United States v. Tilleraas, 538 F. Supp. 1 (N.D. Ohio 1981)

U.S. District Court for the Northern District of Ohio - 538 F. Supp. 1 (N.D. Ohio 1981)
March 27, 1981

538 F. Supp. 1 (1981)

UNITED STATES of America, Plaintiff,
Elizabeth A. TILLERAAS, Defendant.

No. C80-911.

United States District Court, N. D. Ohio.

March 27, 1981.

*2 Solomon Oliver, Asst. U. S. Atty., Cleveland, Ohio, for plaintiff.

John Duda, Cleveland, Ohio, for defendant.


WILLIAM K. THOMAS, District Judge.

The United States brings this action under 28 U.S.C. § 1345[1] to recover the principal plus interest on a defaulted student loan insured by the government under the auspices of the Federally Insured Student Loan Program (FISLP) of the Higher Education Act of 1965 (the Act), 20 U.S.C. § 1071 et seq. Defendant has moved for summary judgment on the ground that there is no genuine issue of material fact, and as a matter of law the government's action is barred by the six-year statute of limitations set forth in 28 U.S.C. § 2415(a).


The complaint alleges that the defendant executed three promissory notes, the last on October 5, 1970, in order to obtain an educational loan from the Dakota National Bank (DNB), which loan was repayable in installments. It is further alleged that the loan was insured by the government under the Act. It is alleged that the defendant defaulted on the loan when the indebtedness became due and that pursuant to 45 C.F.R. § 177.48, the government paid the DNB's insurance claim and was assigned title to the note. It is finally alleged that the government made a demand for payment in full and that "Defendant is indebted to Plaintiff, holder of said note, in the principal amount of $3,392.06,[2] plus interest at 7% per annum...." This action was commenced on June 14, 1980.

Both parties agree that the six-year limitations period of 28 U.S.C. § 2415(a)[3] controls the timeliness of the government's action. Indeed it does. Federal law, not state law, governs the rights and liabilities of the government and the defendant under the Act. As stated in United States v. Scholnick, 606 F.2d 160, at 164 (6th Cir. 1979):

[I]n any consideration of remedies available upon default of a federally held or insured loan, federal interest predominates over state interest. [Citations omitted.] This rule obtains because of an overriding federal interest in protecting the funds of the United States and in securing federal investments, thereby promoting the purposes of the National Housing Act [or, here, the FISLP].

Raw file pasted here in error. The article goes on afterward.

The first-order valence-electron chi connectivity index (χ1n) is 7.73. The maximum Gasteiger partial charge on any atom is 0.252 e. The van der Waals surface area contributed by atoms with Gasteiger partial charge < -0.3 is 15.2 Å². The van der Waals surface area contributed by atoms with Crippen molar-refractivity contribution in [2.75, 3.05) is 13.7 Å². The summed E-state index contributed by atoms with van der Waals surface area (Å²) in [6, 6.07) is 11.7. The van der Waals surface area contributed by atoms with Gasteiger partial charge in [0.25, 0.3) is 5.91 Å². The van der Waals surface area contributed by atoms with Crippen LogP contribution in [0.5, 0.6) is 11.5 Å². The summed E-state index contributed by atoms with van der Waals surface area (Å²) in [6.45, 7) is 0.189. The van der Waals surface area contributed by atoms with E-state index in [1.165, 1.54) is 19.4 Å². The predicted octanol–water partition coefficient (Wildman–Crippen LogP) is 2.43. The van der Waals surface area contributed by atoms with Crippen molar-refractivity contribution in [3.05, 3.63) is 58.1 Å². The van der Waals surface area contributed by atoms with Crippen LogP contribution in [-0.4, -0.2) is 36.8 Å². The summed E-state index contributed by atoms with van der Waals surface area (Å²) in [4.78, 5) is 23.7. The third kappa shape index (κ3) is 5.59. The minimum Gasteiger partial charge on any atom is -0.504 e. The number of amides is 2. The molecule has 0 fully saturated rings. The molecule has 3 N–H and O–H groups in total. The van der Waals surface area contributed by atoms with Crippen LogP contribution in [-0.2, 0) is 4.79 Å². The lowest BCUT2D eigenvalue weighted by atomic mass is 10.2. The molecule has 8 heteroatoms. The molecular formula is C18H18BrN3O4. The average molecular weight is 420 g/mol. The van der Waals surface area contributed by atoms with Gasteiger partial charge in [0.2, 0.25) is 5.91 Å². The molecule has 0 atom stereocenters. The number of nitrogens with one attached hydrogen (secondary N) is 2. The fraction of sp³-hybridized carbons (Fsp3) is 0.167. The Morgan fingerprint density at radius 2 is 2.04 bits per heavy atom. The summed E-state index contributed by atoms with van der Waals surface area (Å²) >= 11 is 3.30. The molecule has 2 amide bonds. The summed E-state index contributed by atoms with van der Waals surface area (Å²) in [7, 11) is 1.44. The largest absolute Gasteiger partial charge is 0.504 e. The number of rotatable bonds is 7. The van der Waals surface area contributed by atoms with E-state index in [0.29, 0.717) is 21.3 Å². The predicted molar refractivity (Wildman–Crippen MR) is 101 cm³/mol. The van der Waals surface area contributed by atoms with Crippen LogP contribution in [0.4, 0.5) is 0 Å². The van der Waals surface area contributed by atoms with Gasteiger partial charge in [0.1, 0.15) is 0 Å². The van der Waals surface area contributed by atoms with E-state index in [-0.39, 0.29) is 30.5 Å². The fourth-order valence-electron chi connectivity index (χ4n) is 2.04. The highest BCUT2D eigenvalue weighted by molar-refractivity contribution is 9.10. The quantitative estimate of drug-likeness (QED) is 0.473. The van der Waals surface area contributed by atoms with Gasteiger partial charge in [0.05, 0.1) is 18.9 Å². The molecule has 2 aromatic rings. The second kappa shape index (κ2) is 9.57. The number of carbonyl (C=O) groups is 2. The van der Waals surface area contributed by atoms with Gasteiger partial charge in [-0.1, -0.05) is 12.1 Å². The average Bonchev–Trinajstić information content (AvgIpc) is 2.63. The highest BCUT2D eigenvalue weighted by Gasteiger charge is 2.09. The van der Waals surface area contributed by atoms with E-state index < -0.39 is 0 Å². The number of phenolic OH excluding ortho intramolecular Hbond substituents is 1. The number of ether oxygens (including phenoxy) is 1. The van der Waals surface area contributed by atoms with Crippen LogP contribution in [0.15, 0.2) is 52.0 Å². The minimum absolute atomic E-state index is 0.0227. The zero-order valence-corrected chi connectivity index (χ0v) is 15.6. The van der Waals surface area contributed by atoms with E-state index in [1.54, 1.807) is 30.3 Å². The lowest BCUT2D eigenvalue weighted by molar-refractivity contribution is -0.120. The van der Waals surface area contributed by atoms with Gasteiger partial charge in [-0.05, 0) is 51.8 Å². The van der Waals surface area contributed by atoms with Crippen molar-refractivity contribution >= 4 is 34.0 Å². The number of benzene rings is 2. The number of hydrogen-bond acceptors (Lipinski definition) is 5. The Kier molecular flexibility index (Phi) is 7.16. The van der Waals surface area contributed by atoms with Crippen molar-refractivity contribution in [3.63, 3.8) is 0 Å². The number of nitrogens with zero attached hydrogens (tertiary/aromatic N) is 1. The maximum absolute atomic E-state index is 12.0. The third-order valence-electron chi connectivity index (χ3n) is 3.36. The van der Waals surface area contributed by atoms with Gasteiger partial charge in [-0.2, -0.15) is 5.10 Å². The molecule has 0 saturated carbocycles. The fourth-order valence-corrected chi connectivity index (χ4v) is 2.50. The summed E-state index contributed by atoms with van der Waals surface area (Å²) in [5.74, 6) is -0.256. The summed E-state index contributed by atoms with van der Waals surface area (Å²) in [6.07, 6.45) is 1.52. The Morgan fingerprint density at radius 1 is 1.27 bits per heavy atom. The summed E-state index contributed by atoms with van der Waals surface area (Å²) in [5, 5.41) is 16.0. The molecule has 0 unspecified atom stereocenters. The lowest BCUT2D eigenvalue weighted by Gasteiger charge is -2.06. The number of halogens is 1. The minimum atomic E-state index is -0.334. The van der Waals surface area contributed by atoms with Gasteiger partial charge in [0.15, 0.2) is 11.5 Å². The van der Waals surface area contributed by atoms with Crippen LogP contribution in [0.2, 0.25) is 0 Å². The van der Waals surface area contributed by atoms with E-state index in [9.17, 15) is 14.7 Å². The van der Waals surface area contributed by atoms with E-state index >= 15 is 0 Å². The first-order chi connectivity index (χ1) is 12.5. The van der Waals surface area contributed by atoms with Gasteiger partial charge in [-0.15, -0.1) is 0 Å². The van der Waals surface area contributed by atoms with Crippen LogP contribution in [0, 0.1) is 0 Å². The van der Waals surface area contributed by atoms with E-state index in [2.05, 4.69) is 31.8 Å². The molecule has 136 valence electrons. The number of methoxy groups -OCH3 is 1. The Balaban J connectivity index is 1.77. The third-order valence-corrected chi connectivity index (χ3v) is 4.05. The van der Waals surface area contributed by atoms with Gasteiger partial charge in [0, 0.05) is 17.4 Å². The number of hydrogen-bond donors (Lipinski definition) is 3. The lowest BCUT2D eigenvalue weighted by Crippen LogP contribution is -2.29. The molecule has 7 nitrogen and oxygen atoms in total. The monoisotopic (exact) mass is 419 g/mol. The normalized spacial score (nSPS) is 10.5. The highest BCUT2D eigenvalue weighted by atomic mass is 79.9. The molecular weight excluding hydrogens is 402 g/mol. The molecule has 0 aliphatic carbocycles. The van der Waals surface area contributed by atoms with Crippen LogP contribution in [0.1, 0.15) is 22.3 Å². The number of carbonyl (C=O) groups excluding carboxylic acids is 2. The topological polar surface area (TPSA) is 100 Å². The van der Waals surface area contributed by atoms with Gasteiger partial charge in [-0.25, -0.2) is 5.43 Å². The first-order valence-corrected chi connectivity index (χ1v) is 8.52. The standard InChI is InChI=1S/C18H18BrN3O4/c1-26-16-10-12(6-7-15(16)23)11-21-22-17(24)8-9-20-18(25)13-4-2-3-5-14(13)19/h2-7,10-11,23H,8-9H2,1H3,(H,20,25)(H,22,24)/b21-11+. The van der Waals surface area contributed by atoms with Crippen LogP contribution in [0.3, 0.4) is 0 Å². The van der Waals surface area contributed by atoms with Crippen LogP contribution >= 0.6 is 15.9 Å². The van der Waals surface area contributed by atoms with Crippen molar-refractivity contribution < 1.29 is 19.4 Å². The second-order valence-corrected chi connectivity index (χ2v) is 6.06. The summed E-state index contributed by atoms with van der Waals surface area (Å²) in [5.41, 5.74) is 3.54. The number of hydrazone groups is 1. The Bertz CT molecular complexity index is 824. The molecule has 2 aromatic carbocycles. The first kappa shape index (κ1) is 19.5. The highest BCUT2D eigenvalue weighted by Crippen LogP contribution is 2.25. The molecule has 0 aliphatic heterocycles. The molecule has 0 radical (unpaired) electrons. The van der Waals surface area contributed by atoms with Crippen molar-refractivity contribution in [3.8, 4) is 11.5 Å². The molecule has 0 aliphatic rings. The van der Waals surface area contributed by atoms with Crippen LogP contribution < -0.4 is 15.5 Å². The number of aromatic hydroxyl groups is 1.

The date of defendant's initial default is calculated as follows. The note executed by defendant provides for repayment in "periodic installments."[4] Even if, as defendant asserts, "no repayment schedule was ever set up in the present case," as a matter of law, this court applies the most lenient guidelines under the Act and federal regulations to defendant's note.

*3 Under 45 C.F.R. § 177.507(b) and (d), defendant was entitled to take up to ten years to repay the loan from the start of the repayment period at minimum yearly installments of $360.00 per year. Under 20 U.S.C. § 1077(a) (2) (B), repayment must commence within a nine to twelve month "grace period" after a student ceases to carry one-half of a full-time academic workload. See 45 C.F.R. § 177.507. Defendant's note contains a twelve-month "grace period." In her affidavit, defendant states that she ceased to be enrolled in any educational institution on or about January 28, 1971. Thus, defendant's first installment payment was due on or about January 28, 1972. However, under 20 U.S.C. § 1080(e) (2) (B),

the term "default" includes only such defaults as have existed for ... (B) one hundred and eighty days in the case of a loan which is repayable in less frequent [than monthly] installments.

By this court's construction, defendant's note was repayable in yearly installments. Thus, at least as to the first installment, the defendant was in "default" under the Act one hundred and eighty days after January 28, 1972, or on or about July 27, 1972. The court must decide whether this date of "default" marks the accrual of the government's present cause of action.


Defendant contends that the government's action accrued on the date she first defaulted on the loan, July 27, 1972. If so, the government's present action on the note was barred under 28 U.S.C. § 2415(a) after July 27, 1978.

The government, on the other hand, advances a two-fold argument. Although acknowledging that the defendant first defaulted on her loan in late July 1972, the government contends that the limitations period was tolled under 28 U.S.C. § 2416(c) "by reason of the defendant's failure to notify the creditor [the DNB] of her change of address thereby preventing the plaintiff from commencing action." In addition, the government asserts that its cause of action accrued, not upon defendant's default, but rather "on or about July 30, 1974" when "the Office of Education paid the [insurance] claim filed by the lender under the insurance provisions of [the Act]."[5] If its right of action did not accrue until July 30, 1974, the government's action is timely under 28 U.S.C. § 2415(a).


The tolling provision of 28 U.S.C. § 2416(c) provides:

For purposes of computing the limitations periods established in section 2415, there shall be excluded all periods during which
* * * * * *
(c) facts material to the right of action are not known and reasonably could not be known by an official of the United States charged with the responsibility to act in the circumstances[.]